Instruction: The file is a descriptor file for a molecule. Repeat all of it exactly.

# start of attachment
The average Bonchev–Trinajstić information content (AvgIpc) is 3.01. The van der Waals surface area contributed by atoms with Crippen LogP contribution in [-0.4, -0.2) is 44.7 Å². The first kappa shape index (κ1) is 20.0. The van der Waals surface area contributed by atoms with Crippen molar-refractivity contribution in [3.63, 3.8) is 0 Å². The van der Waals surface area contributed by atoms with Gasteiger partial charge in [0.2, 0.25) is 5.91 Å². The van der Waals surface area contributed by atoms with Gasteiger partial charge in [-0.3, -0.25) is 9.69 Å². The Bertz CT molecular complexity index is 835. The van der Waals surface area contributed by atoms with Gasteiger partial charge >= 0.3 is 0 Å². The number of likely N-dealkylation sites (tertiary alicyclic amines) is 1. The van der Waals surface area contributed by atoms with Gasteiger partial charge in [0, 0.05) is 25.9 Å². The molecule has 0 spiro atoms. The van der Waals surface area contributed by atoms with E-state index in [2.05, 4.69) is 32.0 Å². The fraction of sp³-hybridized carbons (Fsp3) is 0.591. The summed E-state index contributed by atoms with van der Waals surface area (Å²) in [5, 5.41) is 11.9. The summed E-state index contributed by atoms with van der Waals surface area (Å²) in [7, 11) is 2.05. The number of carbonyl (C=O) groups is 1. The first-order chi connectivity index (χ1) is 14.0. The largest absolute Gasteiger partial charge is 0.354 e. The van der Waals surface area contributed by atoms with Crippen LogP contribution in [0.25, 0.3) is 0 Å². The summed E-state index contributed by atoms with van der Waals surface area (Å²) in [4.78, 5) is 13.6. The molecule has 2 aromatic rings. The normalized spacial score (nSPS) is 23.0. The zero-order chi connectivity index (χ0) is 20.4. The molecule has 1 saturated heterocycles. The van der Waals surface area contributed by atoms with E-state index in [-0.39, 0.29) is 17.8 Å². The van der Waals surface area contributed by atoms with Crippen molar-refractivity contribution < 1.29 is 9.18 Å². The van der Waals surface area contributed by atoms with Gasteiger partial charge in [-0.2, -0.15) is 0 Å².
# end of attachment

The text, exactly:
The average Bonchev–Trinajstić information content (AvgIpc) is 3.01. The van der Waals surface area contributed by atoms with Crippen LogP contribution in [-0.4, -0.2) is 44.7 Å². The first kappa shape index (κ1) is 20.0. The van der Waals surface area contributed by atoms with Crippen molar-refractivity contribution in [3.63, 3.8) is 0 Å². The van der Waals surface area contributed by atoms with Gasteiger partial charge in [0.2, 0.25) is 5.91 Å². The van der Waals surface area contributed by atoms with Gasteiger partial charge in [-0.3, -0.25) is 9.69 Å². The Bertz CT molecular complexity index is 835. The van der Waals surface area contributed by atoms with Gasteiger partial charge >= 0.3 is 0 Å². The number of likely N-dealkylation sites (tertiary alicyclic amines) is 1. The van der Waals surface area contributed by atoms with Gasteiger partial charge in [0, 0.05) is 25.9 Å². The molecule has 0 spiro atoms. The van der Waals surface area contributed by atoms with E-state index in [2.05, 4.69) is 32.0 Å². The fraction of sp³-hybridized carbons (Fsp3) is 0.591. The summed E-state index contributed by atoms with van der Waals surface area (Å²) in [5, 5.41) is 11.9. The summed E-state index contributed by atoms with van der Waals surface area (Å²) in [7, 11) is 2.05. The number of carbonyl (C=O) groups is 1. The first-order chi connectivity index (χ1) is 14.0. The largest absolute Gasteiger partial charge is 0.354 e. The van der Waals surface area contributed by atoms with Crippen LogP contribution in [0.25, 0.3) is 0 Å². The summed E-state index contributed by atoms with van der Waals surface area (Å²) in [4.78, 5) is 13.6. The molecule has 2 aromatic rings. The normalized spacial score (nSPS) is 23.0. The zero-order chi connectivity index (χ0) is 20.4. The molecule has 1 saturated heterocycles. The van der Waals surface area contributed by atoms with E-state index in [-0.39, 0.29) is 17.8 Å². The van der Waals surface area contributed by atoms with Crippen molar-refractivity contribution < 1.29 is 9.18 Å². The van der Waals surface area contributed by atoms with Gasteiger partial charge in [-0.2, -0.15) is 0 Å².